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It’s a good bet that you’ve never heard of Boulogne, Florida, because it’s not even listed on most road maps and I haven’t found two people who can agree on how to pronounce the name. Anyway, Boulogne sits at the Florida-Georgia line in Nassau County where three major highways cross the St. Mary’s River on a narrow concrete bridge. This is where U.S. highways 1, 301, and 23, all funnel into Florida on the same strip of asphalt.

Prior to 1960, long before Interstates 75 and 95, almost all southbound northerners entered Florida through Boulogne. It was also the escape route for northbound Floridians who were trying to get away from all the tourists. Although it’s hardly recognizable today, this was once the main gateway to the Sunshine State.

By 1915 the first main tourist path was open between Michigan and Miami. This was the Dixie Highway, which used a network of roads marked with red and white signs bearing the initials of “DH” to keep motorists on the right route. In 1927 the Dixie Highway in Florida became a part of U.S. Highway 1, which runs from Maine to Key West. Since travelers from both the Midwest and the Northeast all came through Boulogne it made a great place for a welcome station. In 1951 the State of Florida built one of the nation’s first tourist welcome stations here complete with a large picnic area, rest rooms, and information center. Here weary travelers could browse through racks of tourist attraction brochures and get a free cup of orange juice. If you were northbound this was where you could get your last drink of water in Florida. Actually the free water came before the free orange juice but that was back when Florida had plenty of water. It’s been estimated that over 80 million travelers have stopped at Florida Welcome Centers. Can you imagine how much free orange juice has been consumed by all of these people?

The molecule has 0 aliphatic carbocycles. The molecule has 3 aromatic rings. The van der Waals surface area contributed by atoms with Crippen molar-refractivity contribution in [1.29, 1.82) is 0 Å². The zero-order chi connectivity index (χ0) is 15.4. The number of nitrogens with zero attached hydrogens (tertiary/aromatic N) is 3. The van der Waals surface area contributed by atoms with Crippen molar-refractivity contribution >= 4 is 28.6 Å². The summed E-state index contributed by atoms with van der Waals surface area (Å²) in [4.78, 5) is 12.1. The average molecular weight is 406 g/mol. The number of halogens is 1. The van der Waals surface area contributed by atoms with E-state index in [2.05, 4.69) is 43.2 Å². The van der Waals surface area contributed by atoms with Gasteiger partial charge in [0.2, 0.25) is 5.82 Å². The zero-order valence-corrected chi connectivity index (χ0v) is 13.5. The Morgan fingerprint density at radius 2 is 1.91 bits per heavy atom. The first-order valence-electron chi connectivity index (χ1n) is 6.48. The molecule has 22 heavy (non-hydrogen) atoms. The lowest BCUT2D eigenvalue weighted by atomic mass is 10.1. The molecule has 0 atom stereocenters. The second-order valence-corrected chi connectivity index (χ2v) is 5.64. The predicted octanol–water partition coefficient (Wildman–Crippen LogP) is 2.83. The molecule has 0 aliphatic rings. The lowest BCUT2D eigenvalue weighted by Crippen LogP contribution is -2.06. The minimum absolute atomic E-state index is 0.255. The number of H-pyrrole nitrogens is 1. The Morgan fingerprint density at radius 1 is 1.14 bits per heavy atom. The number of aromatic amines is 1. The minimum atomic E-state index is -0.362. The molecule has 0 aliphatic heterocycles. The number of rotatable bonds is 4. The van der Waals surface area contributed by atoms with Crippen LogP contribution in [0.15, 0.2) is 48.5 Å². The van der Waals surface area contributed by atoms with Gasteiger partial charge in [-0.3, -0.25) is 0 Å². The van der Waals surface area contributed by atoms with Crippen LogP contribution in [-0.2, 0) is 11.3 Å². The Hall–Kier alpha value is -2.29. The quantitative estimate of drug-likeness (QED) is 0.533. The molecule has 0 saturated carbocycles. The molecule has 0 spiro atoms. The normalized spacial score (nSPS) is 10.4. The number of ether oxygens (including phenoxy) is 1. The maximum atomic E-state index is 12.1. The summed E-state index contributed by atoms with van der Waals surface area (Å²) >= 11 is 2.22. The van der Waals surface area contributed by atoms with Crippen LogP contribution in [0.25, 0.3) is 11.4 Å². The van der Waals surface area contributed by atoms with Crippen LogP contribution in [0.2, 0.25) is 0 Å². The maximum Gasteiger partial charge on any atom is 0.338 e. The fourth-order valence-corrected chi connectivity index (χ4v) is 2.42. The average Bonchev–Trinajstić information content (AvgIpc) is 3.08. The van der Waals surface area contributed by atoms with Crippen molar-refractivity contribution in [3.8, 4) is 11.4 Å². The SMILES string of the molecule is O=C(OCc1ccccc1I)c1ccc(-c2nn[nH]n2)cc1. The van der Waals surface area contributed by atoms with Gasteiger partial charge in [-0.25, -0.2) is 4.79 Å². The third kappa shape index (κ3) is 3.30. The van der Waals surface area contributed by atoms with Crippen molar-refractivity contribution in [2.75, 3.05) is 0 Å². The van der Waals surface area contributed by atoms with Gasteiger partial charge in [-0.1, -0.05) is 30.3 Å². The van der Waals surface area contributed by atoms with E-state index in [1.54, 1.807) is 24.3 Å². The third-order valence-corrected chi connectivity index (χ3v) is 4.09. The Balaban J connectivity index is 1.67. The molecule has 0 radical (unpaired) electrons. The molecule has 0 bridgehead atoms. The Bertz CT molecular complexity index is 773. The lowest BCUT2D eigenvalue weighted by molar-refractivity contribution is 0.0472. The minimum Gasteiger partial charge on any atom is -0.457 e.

Boulogne was where tourists got their first glimpse of the Sunshine State which must have been a bit disappointing since the “postcard Florida” with palm trees and beaches was still farther South. Maybe that’s why they gave away that free orange juice so people wouldn’t turn around and leave. Other than a few palms planted around the Welcome Station, the landscape at this gateway to sun and fun looked pretty much the same as Georgia. Boulogne looked different back then with billboards, souvenir stands and motels lining both sides of the highway trying to hook incoming and outgoing tourists.

When the Interstate highways were completed, the state closed the Welcome Station on the old Dixie Highway and built new ones to greet travelers arriving on I-75 and I-95. The only reminders of Florida’s first gateway are the ruins of the old Welcome Center and a big sign at the state line, which simply reads, “Florida.” Don’t expect free orange juice here, the last cup was drank decades ago. The old motels that were once filled nightly with travelers are now in ruins or used for other purposes. One of the former motels is a nursing home and another is a repair shop. The Sunshine State’s first gateway has become its back door.

For adventurous travelers seeking a slower pace, the old Dixie Highway offers an alternative to the rat race of the interstates and is still a good road. However, be advised that this old route no longer has a welcome center at the state line and you can forget about that free orange juice. Just the same, thanks for visiting weird and wonderful Florida.

Weird Florida


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